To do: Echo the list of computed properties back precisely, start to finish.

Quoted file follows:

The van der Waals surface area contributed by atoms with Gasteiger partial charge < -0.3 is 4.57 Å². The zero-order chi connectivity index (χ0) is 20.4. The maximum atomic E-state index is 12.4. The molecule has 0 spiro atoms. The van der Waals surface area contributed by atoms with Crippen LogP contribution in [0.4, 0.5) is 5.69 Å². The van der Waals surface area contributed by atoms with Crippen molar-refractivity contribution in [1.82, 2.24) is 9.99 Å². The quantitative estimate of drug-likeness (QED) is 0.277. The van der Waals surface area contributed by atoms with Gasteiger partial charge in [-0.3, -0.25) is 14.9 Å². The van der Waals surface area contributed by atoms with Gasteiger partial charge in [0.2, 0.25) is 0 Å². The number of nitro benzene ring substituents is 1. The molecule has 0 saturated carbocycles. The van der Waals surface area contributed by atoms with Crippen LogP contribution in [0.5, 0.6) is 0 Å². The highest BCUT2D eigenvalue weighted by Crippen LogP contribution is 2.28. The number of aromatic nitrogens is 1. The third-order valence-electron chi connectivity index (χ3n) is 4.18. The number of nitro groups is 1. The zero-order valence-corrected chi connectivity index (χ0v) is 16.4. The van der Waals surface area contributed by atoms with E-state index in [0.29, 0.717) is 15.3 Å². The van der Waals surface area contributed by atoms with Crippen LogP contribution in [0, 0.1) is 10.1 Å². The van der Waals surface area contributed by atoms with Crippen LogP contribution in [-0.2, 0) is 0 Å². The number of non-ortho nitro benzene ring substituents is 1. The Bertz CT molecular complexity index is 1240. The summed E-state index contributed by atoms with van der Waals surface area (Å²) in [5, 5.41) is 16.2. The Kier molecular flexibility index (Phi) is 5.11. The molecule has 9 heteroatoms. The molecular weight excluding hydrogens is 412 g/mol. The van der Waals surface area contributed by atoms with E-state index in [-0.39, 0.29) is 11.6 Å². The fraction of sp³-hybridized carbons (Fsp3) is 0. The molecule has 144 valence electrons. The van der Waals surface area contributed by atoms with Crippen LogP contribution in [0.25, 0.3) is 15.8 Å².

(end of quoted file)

The van der Waals surface area contributed by atoms with Gasteiger partial charge < -0.3 is 4.57 Å². The zero-order chi connectivity index (χ0) is 20.4. The maximum atomic E-state index is 12.4. The molecule has 0 spiro atoms. The van der Waals surface area contributed by atoms with Crippen LogP contribution in [0.4, 0.5) is 5.69 Å². The van der Waals surface area contributed by atoms with Crippen molar-refractivity contribution in [1.82, 2.24) is 9.99 Å². The quantitative estimate of drug-likeness (QED) is 0.277. The van der Waals surface area contributed by atoms with Gasteiger partial charge in [-0.3, -0.25) is 14.9 Å². The van der Waals surface area contributed by atoms with Gasteiger partial charge in [0.2, 0.25) is 0 Å². The number of nitro benzene ring substituents is 1. The molecule has 0 saturated carbocycles. The van der Waals surface area contributed by atoms with Crippen LogP contribution in [0.5, 0.6) is 0 Å². The highest BCUT2D eigenvalue weighted by Crippen LogP contribution is 2.28. The number of aromatic nitrogens is 1. The third-order valence-electron chi connectivity index (χ3n) is 4.18. The number of nitro groups is 1. The zero-order valence-corrected chi connectivity index (χ0v) is 16.4. The van der Waals surface area contributed by atoms with E-state index in [0.29, 0.717) is 15.3 Å². The van der Waals surface area contributed by atoms with Crippen LogP contribution in [0, 0.1) is 10.1 Å². The van der Waals surface area contributed by atoms with Crippen LogP contribution in [-0.2, 0) is 0 Å². The number of non-ortho nitro benzene ring substituents is 1. The Bertz CT molecular complexity index is 1240. The summed E-state index contributed by atoms with van der Waals surface area (Å²) in [5, 5.41) is 16.2. The Kier molecular flexibility index (Phi) is 5.11. The molecule has 9 heteroatoms. The molecular weight excluding hydrogens is 412 g/mol. The van der Waals surface area contributed by atoms with E-state index in [-0.39, 0.29) is 11.6 Å². The fraction of sp³-hybridized carbons (Fsp3) is 0. The molecule has 144 valence electrons. The van der Waals surface area contributed by atoms with Crippen LogP contribution in [0.25, 0.3) is 15.8 Å².